This first historical and critical analysis of the artist's work by prominent scholars and the artist herself brings nearly forty years of creative output into focus by tracking the development of her constant themes through each medium. The essays range from formal to theoretical to psychological to poetical analyses. Includes a DVD.
An illustrated account of the development of alternative theatre in Britain over the 60s and 70s.
From 1972-1991, Eleanor Antin created multiple personae of different genders, races, professions, historical contexts and geographical locations. This book, issued in conjunction with a 2013 exhibition at the Miriam and Ira D. Wallach Art Gallery, explores these works
A detailed study of the role women artists played in the develpment and expansion of performance art
A collection of essays on the installation and performance work of Cuban artist Tania Bruguera. Contributors: Domenico Scudero, Lucrezia Cippitelli, Irma Arestizabal, Roberto Pinto, Simonetta Lux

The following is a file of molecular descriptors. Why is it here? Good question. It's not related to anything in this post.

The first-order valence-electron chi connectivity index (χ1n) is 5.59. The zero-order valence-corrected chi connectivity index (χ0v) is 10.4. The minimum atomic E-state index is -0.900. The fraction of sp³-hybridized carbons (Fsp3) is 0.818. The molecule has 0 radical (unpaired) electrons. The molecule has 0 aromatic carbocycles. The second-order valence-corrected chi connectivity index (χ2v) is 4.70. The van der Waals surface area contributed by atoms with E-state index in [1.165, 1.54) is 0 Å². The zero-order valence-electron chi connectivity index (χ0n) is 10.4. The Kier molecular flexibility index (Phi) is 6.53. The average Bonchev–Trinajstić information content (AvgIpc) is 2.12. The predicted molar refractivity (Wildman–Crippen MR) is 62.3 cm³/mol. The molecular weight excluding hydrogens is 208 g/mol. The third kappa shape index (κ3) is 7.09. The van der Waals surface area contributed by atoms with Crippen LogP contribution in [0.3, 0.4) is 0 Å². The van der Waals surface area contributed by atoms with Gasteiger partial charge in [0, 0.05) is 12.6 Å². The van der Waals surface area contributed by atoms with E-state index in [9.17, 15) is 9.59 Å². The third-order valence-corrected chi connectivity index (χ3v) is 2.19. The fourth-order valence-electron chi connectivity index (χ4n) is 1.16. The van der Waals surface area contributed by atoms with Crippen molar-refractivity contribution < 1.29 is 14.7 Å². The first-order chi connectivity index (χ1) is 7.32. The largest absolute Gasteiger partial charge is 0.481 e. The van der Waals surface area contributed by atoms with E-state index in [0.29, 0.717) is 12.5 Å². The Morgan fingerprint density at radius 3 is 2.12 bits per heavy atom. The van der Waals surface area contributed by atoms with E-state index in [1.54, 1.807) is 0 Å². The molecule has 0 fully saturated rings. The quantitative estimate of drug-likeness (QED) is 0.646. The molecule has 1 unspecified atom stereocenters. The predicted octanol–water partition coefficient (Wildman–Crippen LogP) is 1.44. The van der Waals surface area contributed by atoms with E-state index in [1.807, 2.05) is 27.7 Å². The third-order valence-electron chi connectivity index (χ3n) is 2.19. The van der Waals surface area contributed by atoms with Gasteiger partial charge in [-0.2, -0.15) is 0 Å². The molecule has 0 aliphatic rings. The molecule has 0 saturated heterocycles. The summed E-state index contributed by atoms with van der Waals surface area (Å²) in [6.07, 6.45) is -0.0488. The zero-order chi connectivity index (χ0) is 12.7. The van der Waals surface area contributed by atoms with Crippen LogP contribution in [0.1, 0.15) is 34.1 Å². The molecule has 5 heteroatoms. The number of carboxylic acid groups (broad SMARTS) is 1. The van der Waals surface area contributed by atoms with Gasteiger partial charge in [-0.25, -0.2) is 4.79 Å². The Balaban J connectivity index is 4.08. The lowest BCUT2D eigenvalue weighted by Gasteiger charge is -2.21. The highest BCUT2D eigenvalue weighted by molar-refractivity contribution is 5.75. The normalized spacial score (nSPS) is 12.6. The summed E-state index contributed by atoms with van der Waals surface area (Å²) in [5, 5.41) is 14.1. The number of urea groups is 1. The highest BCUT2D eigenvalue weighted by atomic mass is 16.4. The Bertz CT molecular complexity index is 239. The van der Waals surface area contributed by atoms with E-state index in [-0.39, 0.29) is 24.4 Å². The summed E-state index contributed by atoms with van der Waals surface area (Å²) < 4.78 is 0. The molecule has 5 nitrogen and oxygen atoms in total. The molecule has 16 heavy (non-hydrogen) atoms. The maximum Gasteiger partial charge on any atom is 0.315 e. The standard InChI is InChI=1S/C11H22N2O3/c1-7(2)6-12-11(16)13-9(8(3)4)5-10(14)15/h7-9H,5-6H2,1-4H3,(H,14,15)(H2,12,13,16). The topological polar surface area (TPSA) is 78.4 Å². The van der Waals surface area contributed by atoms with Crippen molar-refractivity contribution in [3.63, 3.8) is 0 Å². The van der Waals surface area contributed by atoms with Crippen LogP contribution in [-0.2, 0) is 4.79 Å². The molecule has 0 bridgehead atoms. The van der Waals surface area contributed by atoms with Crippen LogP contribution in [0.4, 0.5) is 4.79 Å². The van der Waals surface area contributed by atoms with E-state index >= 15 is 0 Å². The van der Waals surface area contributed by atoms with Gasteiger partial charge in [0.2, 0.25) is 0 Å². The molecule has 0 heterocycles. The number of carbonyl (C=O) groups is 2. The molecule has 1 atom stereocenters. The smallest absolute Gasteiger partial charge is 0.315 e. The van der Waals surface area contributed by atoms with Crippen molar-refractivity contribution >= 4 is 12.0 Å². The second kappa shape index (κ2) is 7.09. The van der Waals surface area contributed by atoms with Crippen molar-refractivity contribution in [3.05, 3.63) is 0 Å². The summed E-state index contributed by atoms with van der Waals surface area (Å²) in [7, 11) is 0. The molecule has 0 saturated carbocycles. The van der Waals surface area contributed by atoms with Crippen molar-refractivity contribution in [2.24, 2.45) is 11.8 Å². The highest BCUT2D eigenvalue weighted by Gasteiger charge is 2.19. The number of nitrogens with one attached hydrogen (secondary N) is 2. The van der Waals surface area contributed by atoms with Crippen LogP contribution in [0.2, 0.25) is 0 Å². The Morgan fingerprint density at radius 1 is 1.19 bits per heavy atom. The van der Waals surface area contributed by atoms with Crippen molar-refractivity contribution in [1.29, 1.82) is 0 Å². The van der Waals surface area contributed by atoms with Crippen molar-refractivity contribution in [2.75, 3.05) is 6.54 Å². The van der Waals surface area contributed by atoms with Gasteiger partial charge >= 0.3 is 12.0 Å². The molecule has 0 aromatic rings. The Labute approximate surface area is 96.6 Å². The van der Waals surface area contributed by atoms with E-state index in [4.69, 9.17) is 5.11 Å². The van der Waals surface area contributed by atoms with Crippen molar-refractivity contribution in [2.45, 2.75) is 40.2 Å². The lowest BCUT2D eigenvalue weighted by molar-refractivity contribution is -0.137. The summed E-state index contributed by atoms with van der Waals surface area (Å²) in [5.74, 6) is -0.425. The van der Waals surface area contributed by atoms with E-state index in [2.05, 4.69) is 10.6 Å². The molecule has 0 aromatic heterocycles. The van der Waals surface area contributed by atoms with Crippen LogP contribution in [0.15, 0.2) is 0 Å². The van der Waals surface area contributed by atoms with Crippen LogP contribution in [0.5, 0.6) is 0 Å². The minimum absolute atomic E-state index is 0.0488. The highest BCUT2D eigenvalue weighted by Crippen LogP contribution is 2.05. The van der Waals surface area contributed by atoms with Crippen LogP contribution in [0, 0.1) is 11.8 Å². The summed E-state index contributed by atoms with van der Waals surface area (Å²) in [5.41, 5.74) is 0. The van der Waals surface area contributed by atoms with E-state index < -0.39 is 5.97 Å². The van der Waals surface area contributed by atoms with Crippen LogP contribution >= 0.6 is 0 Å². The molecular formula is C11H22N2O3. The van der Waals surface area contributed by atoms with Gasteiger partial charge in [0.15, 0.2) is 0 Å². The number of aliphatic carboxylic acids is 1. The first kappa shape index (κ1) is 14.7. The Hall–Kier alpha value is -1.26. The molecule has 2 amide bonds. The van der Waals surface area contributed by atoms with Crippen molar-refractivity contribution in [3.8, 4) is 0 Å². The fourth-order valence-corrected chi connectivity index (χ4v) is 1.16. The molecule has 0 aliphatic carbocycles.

Brings together documentation and text on many of Schneemann's performance works.
This collection features all 51 images from performance artist Eleanor Antin's epic visual narrative. Introduction by Henry Sayre
Regina Jose Galindo dencounces violence women and, more generally, the social, political and cultural violence of contemporary society.
Overview of 'unseen' works by Ana Mendieta
An overview of Mendieta's work published to accompany Galerie Lelong's exhibition 8 September – 8 October 2011. Photographs, film stills, critical texts and interviews.